I often time sat with a friend of my mom's who (at the time of this memory) didn't have any children of her own. She had the softest hands I'd ever felt. She would stroke my face, and it was all I could do to not fall asleep. Another friend's mom had "Go Go Gadget" arms and could pull my ear from six seats away on the same pew if I was talking during service!
Our preacher Mike, was a great speaker and even as a kid I appreciated the way he explained the scriptures. My favorite was when his child Hannah only wanted to be held by daddy during the lesson, and he would put her up on his arm and preach away while she lay there sucking her thumb laying on his shoulder.
My friend Rachel had a sketch book in which she sketched the backs of people's heads during services. There were even 'updated' corners of the page for when someone got a significant hairstyle change. Our basement classrooms were very dark and the hallway mysterious without the lights on, the young boys of the congregation were fodder for many older boys pranks in these scary halls.
I was baptized there on March 12 1992. It was my 13th birthday, and my brother (who hadn't been to Church in 5 years) came that day. The temperature of the baptismal was off, so it was like getting dunked in a hot tub! My Dad couldn't be there because he had a meeting at work (a meeting he tells me he still regrets going to, knowing my moment was of greater significance!) The Freeman's were there, the Crutchfields, the Monzo's, the Bryant's and I think even the White's and Tolman's were there. They all sang "Just As I Am" as I came out of the water.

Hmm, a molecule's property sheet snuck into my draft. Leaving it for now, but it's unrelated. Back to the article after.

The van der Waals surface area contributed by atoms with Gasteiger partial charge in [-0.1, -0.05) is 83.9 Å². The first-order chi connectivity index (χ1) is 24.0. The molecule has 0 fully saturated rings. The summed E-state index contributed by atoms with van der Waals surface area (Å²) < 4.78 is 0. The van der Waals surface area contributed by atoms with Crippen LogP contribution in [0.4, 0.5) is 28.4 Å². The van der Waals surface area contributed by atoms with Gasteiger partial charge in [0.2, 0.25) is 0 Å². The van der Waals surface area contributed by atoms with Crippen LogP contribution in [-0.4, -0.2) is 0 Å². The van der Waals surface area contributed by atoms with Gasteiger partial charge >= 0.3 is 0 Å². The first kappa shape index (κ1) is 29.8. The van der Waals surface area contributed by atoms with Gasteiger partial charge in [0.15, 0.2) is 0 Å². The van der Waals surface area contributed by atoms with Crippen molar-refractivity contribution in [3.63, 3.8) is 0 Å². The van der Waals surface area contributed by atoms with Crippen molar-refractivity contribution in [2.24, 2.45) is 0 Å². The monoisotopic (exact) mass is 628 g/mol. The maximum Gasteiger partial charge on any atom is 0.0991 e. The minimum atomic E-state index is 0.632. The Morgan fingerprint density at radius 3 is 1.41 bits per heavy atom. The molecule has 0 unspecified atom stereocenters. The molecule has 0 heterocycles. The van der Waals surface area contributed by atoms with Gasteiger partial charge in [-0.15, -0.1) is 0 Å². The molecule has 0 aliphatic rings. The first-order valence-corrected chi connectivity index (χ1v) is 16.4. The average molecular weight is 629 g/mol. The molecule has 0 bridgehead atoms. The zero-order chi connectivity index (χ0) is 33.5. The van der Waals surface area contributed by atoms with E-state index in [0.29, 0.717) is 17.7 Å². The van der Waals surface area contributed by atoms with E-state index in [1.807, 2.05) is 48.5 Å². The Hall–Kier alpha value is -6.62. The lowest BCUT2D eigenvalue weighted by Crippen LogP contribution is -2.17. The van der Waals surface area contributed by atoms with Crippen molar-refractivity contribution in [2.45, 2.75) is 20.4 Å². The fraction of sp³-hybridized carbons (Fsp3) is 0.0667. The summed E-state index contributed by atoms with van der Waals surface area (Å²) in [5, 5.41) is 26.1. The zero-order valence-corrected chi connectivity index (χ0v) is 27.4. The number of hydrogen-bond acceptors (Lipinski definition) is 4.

Along with some of the great memories there were also some sad times as well. A dear friend lost her battle with cancer and her memorial service was held there. She asked my sister and I to sing, and I can still remember the lump in my throat as I tried to get the words to 'Hallelujah" out to honor Betty's memory. There was an affair that tore two families apart and caused a valley of pain in our midst, and there was a "Church split" a few years later that left me puzzled and confused for many years.
How do we honor God? How can we ever be the Church body He intended us to be? We are flawed, imperfect, selfish and worthless beings and yet He choose to send His Message of perfection, selflessness and value through us. As I reflect on my religious past I see that it has shaped so much of who I am right now, both the positive and the negative. I pray that the good things I have learned will be passed on to my children, and the less than perfect would become a valuable lesson for me, again to be passed on as wisdom.
If you were a part of the tapestry of my Church past I say Thank You. You have taught me much, and I am blessed to share the blood of Jesus in common with you!